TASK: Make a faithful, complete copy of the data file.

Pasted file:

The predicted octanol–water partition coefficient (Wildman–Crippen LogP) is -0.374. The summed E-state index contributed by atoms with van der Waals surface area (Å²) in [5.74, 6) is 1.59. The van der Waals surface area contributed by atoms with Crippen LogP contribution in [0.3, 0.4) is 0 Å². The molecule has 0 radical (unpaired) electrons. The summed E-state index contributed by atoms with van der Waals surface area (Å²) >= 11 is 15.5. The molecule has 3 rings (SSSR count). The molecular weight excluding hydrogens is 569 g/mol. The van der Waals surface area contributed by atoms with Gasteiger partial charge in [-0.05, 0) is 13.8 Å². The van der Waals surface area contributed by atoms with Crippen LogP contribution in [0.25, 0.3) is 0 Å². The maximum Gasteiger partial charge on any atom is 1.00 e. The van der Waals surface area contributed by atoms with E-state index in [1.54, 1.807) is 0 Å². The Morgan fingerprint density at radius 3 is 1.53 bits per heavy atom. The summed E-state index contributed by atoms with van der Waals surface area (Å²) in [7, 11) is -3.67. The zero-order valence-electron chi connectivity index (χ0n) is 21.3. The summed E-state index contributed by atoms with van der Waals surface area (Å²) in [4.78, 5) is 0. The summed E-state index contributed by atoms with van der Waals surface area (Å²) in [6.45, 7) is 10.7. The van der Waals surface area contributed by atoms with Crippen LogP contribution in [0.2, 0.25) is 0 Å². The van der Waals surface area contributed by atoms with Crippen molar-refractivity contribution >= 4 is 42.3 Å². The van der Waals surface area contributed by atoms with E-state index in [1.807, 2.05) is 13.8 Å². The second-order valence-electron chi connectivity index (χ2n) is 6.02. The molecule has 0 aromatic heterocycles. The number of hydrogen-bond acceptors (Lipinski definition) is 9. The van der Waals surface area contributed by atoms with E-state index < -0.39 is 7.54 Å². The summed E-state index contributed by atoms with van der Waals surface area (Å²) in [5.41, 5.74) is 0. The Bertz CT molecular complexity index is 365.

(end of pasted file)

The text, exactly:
The predicted octanol–water partition coefficient (Wildman–Crippen LogP) is -0.374. The summed E-state index contributed by atoms with van der Waals surface area (Å²) in [5.74, 6) is 1.59. The van der Waals surface area contributed by atoms with Crippen LogP contribution in [0.3, 0.4) is 0 Å². The molecule has 0 radical (unpaired) electrons. The summed E-state index contributed by atoms with van der Waals surface area (Å²) >= 11 is 15.5. The molecule has 3 rings (SSSR count). The molecular weight excluding hydrogens is 569 g/mol. The van der Waals surface area contributed by atoms with Gasteiger partial charge in [-0.05, 0) is 13.8 Å². The van der Waals surface area contributed by atoms with Crippen LogP contribution in [0.25, 0.3) is 0 Å². The maximum Gasteiger partial charge on any atom is 1.00 e. The van der Waals surface area contributed by atoms with E-state index in [1.54, 1.807) is 0 Å². The Morgan fingerprint density at radius 3 is 1.53 bits per heavy atom. The summed E-state index contributed by atoms with van der Waals surface area (Å²) in [7, 11) is -3.67. The zero-order valence-electron chi connectivity index (χ0n) is 21.3. The summed E-state index contributed by atoms with van der Waals surface area (Å²) in [4.78, 5) is 0. The summed E-state index contributed by atoms with van der Waals surface area (Å²) in [6.45, 7) is 10.7. The van der Waals surface area contributed by atoms with Crippen LogP contribution in [0.2, 0.25) is 0 Å². The van der Waals surface area contributed by atoms with Crippen molar-refractivity contribution >= 4 is 42.3 Å². The van der Waals surface area contributed by atoms with E-state index in [1.807, 2.05) is 13.8 Å². The second-order valence-electron chi connectivity index (χ2n) is 6.02. The molecule has 0 aromatic heterocycles. The number of hydrogen-bond acceptors (Lipinski definition) is 9. The van der Waals surface area contributed by atoms with E-state index < -0.39 is 7.54 Å². The summed E-state index contributed by atoms with van der Waals surface area (Å²) in [5.41, 5.74) is 0. The Bertz CT molecular complexity index is 365.